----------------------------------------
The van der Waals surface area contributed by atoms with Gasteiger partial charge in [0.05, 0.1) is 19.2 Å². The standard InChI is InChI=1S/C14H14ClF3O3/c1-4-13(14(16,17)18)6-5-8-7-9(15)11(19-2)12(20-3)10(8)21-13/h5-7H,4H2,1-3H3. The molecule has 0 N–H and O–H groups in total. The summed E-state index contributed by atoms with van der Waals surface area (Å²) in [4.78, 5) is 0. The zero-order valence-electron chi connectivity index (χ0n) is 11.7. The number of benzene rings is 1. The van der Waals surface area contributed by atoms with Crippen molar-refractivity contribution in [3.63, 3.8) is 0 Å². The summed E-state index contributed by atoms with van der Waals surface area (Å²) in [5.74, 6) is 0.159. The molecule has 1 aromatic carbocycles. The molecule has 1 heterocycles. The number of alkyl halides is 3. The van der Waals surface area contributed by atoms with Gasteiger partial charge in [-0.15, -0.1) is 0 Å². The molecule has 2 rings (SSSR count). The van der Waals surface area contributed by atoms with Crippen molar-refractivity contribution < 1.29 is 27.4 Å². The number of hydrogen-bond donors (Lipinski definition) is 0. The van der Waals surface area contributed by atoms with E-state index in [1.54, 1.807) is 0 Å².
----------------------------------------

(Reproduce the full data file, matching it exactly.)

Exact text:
The van der Waals surface area contributed by atoms with Gasteiger partial charge in [0.05, 0.1) is 19.2 Å². The standard InChI is InChI=1S/C14H14ClF3O3/c1-4-13(14(16,17)18)6-5-8-7-9(15)11(19-2)12(20-3)10(8)21-13/h5-7H,4H2,1-3H3. The molecule has 0 N–H and O–H groups in total. The summed E-state index contributed by atoms with van der Waals surface area (Å²) in [4.78, 5) is 0. The zero-order valence-electron chi connectivity index (χ0n) is 11.7. The number of benzene rings is 1. The van der Waals surface area contributed by atoms with Crippen molar-refractivity contribution in [3.63, 3.8) is 0 Å². The summed E-state index contributed by atoms with van der Waals surface area (Å²) in [5.74, 6) is 0.159. The molecule has 1 aromatic carbocycles. The molecule has 1 heterocycles. The number of alkyl halides is 3. The van der Waals surface area contributed by atoms with Gasteiger partial charge in [-0.15, -0.1) is 0 Å². The molecule has 2 rings (SSSR count). The van der Waals surface area contributed by atoms with Crippen molar-refractivity contribution < 1.29 is 27.4 Å². The number of hydrogen-bond donors (Lipinski definition) is 0. The van der Waals surface area contributed by atoms with E-state index in [1.54, 1.807) is 0 Å².